It’s been a rough year for all of us, and many people on your campus — students and staff alike — may be struggling with their mental and emotional health. A mental health check-in is a fast way to get a sense of how your students and colleagues are really doing. Conducting regular mental health check-ins can provide space for people to be honest about how they’re feeling and seek the support that they need.
Have you done a mental health check-in with your school staff lately? Here’s everything you need to know to get started.
How a Mental Health Check-In Can Help Your School Staff
Even as adults, we often suffer with our mental health alone and in silence. Society’s stigma against mental health issues has forced us to feel like we can’t talk about our mental well-being openly, especially in professional settings.
At the same time, teachers are struggling with stress and burnout. Research shows that up to three-quarters of teachers feel stressed out at work on a regular basis. After the year we’ve all had, adults need mental health support just as much as our students do.
It’s important that teachers and other school staff feel comfortable enough at work to be open about how they’re truly feeling. It’s difficult for others to support you when they don’t know how you’re truly feeling. Talking about, instead of pushing down, symptoms of burnout is one of the best things you can do to take care of yourself when you’re under a lot of stress.
Of course, professional boundaries must be maintained, and on-campus adults should never use their students as emotional support. Conducting a mental health check-in during staff meetings can create space for teachers and other professionals to safely and appropriately share their feelings. Ideally, creating this space will lead to less stress, burnout, and turnover among staff.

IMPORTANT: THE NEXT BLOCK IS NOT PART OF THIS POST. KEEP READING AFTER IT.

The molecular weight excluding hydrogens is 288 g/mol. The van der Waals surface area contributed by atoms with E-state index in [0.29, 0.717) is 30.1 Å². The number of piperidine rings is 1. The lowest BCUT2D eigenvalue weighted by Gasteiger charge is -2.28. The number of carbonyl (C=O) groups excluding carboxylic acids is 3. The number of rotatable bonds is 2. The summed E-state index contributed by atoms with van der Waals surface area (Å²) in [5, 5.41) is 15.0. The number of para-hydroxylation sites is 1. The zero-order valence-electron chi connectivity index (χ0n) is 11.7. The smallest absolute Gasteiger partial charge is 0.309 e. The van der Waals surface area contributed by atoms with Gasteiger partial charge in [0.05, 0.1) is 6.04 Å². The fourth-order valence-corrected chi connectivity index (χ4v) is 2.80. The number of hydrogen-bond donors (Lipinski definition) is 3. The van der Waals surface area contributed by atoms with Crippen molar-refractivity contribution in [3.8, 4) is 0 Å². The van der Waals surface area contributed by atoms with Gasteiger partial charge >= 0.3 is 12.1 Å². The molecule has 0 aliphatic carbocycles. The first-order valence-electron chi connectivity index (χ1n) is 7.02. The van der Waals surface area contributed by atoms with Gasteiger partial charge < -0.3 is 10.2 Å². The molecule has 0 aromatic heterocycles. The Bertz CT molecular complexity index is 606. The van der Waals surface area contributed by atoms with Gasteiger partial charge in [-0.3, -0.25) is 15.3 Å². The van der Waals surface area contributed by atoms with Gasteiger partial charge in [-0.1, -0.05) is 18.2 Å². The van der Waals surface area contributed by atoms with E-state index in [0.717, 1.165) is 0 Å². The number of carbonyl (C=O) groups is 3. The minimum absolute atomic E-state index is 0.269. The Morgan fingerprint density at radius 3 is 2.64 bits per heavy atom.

6 Mental Health Check-In Questions to Ask During Staff Meetings
To start incorporating mental health check-ins into your staff meetings, consider planning for them in the actual meeting agenda. Many people find it works best to start meetings with a quick check-in, but waiting until the end of the meeting may allow people to feel more comfortable (after getting “business” out of the way).
Also keep in mind that a staff meeting isn’t the only place you can do a mental health check-in, nor is it necessarily the most helpful. You can use these mental health check-in questions during individual meetings with teachers or annual reviews, as well.
If you’re feeling stuck on what exact questions to ask your staff, here are six ideas to get you started.
Breathe in and out, deeply, three times. Sit with the present moment, and notice how you’re feeling. What emotions come up for you today?
This question uses mindfulness of emotions to help school staff be honest about how they’re feeling during a mental health check-in. This might be a great question to start with if you find that many people in the meeting answer that they’re “fine.”
On a scale of 1 to 10 (where 1 is extremely relaxed and 10 is the most stressed you’ve ever felt), how stressed do you feel about work these days?
Some people find it easier to answer questions with a limited range of answers. You might like to follow this question up by inviting people to explain, briefly, why they chose the number they did.
What have your sleeping and eating habits been like lately?
Physical and mental health are interconnected. On top of that, mental health problems often cause changes in sleeping and eating patterns. Asking this question may give you insight into how your staff is feeling emotionally, but also may help them to reflect on improving their habits.